JGB: Genre fiction. To some extent, in today's climate, literary fiction is itself a genre. S-F was once an exhilarating medium, with a hot line to the unconscious, as Kingsley Amis, to his credit, recognized. Today the sociological S-F that Amis admired has been crushed by Hollywood special-effects giantism. S-F is probably a dinosaur on the edge of extinction. Yes, there are detective-story elements in Cocaine Nights and Super-Cannes, but these after all are crime and murder mysteries. In a sense one could say that the 20th century was a vast murder mystery. One day our grandchildren will say: these people were always killing each other -- why? A novel exploring the subject might well adopt the murder mystery procedural as its form. I suspect that the 'serious' novel in the future may be serious in the way that Hitchcock's films are serious (though there are detective-story elements aplenty in 'serious' fiction -- who killed old man Karamazov?).

JS: Like Morse, you love old cars and, like Burroughs, the newest technology. Could you comment on your attachments, loves, erotic feelings about machinery?

JGB: In fact, I don't like old cars at all -- I'd rather drive a Buick than any other car. When I tried to rent a Buick at the Beverly Hills Hilton Hotel the Avis man was appalled: 'Sir, we have Porsche, we have Mercedes, we have Jag-U-R.' I think they had to smuggle one in from a blue-collar suburb. In Super-Cannes Paul Sinclair drives an old Jaguar, and dreams about his damaged Harvard plane, as a way of establishing that he belongs to a pre-high-tech tradition. This nostalgia for an era of oil rags and hand-tuned carburettors blinds him to what is really going on in the business park. By contrast, his young doctor wife responds instantly to the deviant 'possibilities'. No erotic feelings, attachments, about machinery. I'm intrigued by technology, which I see as a powerful facilitator, releasing all manner of suppressed and deviant impulses -- cars, high-rises, gated communities are potent engines of possibility.

JS: At one point in your recent writing past, it seemed that you were moving into a more personal, or self-revelatory mode (I'm thinking, banally perhaps, of Empire of the Sun). Can we expect more insight into Ballard? You have the reputation of being the most private of writers. I once saw a letter of yours, replying to an invitation by the Royal Society of Literature to speak, which as I recall ended with something like: 'No. Do not ask me again. JGB'. I suppose I might get the same reply to this impertinent question.

JGB: More in a biographical mode? Nothing is more difficult than telling the truth about oneself. The very act of memory fictionalizes the past. Empire of the Sun and The Kindness of Women (a quasi-sequel that is really a short-story collection) are my life seen in the mirror of the fiction prompted by that life. Being a writer is a very dull business. Crash is much closer to telling the Truth than Empire of the Sun. I hope I wasn't rude to the Royal Society of Literature, and I don't remember replying so brusquely. Twice, I think, they offered me membership of the society, without spelling out what it actually offered. I hadn't realized that one had to pay each year to retain one's membership, like some diploma bought from a degree-mill in the States. Besides, as an ardent republican I couldn't join any society with Royal in its name -- I have to send my letters through the Royal Mail, and be defended by the Royal Air Force, but I have no choice there.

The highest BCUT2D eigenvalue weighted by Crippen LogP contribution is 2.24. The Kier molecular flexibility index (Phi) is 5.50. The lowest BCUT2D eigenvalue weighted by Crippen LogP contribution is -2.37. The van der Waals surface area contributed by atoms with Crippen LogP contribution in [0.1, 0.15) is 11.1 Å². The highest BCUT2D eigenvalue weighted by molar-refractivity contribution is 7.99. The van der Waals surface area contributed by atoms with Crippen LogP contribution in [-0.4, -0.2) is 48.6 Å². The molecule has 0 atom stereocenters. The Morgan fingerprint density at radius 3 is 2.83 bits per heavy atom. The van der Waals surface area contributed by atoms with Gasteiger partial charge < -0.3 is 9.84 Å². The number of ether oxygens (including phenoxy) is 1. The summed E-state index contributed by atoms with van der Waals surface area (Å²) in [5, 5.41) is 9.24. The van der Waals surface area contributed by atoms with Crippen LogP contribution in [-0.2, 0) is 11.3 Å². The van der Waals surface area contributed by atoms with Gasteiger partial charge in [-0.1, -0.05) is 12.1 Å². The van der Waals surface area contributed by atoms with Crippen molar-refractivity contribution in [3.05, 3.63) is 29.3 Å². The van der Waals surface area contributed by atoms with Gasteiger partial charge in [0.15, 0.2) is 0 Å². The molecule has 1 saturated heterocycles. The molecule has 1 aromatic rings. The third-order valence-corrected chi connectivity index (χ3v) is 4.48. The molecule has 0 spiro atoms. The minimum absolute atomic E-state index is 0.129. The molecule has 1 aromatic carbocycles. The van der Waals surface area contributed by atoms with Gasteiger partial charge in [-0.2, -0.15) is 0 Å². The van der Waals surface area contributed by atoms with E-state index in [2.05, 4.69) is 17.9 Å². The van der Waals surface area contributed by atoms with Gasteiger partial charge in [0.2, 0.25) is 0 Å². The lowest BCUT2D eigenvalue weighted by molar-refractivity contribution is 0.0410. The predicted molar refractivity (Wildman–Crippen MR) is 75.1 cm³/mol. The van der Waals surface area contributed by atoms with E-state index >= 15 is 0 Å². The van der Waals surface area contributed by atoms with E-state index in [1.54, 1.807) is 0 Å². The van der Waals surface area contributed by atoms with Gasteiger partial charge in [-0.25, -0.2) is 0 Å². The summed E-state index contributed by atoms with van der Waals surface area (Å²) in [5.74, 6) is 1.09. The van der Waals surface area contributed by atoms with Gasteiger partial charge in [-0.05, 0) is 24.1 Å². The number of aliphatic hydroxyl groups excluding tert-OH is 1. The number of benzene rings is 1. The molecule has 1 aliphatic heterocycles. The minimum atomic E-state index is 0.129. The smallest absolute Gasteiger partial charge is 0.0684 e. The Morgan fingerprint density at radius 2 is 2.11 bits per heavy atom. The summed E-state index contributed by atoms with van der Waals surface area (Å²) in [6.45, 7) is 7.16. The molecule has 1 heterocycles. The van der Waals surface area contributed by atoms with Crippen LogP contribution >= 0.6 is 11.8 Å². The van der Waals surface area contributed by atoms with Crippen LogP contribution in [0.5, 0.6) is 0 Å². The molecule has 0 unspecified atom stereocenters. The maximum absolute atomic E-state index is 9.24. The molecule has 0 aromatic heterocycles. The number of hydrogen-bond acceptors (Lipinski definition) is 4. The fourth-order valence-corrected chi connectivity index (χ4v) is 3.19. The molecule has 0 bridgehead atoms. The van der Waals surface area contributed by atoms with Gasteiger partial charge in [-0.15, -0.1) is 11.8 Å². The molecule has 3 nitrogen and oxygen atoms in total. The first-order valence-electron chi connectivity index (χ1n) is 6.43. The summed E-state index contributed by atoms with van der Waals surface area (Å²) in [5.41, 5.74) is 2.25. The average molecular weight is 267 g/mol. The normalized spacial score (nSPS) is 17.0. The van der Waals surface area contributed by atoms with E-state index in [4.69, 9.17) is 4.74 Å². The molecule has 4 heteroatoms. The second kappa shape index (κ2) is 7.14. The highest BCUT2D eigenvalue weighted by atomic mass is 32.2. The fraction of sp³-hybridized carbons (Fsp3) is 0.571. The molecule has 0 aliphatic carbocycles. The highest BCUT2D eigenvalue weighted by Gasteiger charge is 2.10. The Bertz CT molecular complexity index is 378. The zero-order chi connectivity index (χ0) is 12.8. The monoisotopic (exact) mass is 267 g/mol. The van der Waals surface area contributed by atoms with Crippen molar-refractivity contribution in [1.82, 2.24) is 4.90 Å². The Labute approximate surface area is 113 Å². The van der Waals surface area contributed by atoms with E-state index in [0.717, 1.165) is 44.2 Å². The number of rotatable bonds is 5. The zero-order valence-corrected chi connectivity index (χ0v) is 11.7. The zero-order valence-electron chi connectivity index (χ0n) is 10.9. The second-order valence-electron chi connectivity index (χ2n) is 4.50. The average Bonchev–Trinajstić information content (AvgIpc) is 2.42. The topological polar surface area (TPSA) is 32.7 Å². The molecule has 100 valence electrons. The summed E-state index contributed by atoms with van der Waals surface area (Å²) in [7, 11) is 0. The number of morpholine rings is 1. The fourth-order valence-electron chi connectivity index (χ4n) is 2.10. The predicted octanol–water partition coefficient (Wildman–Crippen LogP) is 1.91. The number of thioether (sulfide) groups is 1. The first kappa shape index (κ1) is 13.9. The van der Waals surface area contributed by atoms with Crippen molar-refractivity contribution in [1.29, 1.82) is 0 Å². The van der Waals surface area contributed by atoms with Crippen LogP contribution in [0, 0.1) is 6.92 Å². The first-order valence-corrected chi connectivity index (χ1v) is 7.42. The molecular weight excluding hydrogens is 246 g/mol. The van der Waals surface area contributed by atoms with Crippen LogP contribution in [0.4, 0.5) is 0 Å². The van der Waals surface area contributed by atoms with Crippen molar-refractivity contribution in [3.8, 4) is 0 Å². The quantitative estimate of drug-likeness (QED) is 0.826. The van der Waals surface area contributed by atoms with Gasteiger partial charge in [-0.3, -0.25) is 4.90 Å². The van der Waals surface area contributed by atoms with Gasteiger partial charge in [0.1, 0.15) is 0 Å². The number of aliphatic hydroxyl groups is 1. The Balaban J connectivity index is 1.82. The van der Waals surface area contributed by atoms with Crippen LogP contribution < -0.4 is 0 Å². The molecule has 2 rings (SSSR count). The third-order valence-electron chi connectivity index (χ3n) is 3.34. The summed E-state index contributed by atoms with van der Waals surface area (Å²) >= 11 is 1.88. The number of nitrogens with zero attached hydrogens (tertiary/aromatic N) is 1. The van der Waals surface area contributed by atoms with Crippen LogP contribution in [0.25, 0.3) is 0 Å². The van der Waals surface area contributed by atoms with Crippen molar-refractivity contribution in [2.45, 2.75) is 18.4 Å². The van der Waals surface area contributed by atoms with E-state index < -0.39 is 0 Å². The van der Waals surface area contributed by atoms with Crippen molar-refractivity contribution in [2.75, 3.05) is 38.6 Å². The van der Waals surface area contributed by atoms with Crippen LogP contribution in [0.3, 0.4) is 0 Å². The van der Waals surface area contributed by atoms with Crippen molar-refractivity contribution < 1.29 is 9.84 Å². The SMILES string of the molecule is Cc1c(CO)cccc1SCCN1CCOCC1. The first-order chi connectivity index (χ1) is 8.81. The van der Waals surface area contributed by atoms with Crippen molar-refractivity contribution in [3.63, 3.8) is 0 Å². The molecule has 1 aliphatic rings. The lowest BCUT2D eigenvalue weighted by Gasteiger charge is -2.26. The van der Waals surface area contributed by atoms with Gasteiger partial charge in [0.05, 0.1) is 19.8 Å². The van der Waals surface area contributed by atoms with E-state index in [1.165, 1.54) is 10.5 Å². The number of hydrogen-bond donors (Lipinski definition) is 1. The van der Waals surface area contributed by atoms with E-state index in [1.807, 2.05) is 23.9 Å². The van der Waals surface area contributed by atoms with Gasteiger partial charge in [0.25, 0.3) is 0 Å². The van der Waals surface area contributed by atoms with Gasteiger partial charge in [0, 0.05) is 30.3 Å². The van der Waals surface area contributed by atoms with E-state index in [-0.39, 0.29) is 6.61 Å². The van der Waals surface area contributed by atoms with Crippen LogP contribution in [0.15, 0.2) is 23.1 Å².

JS: I'm interested in the whole contours of authors' careers -- the long rhythms, and late work particularly. What shapes do you discern in your career, from The Drowned World to Super-Cannes?

JGB: There clearly are deep-laid patterns in writers' works, though I sometimes suspect that a writer is really writing the same book throughout his career. I never re-read my own stuff -- as the much-missed Anthony Burgess said, the mistakes leap out of the page at you -- but I suspect that the underlying deep structures are very much the same. In my own case, there's an embracing of the threat, some sort of neuro-pathic flip by which a feared evil becomes a welcomed good. So the psychopathic is a blessing in disguise, or so it seems. Dangerous, but then religions themselves represent vast psychotic distortions of consciousness that mysteriously served useful roles, or would never have survived.

JS: Are there moves to film any other of your works, after the successes of esteem and scandal of Empire of the Sun and Crash?

JGB: I'm glad to say that Super-Cannes has been optioned, along with Running Wild. A Swedish film director, Solveig Nordlund, has just finished filming a Portugese-language version of my short story 'Low-Flying Aircraft'.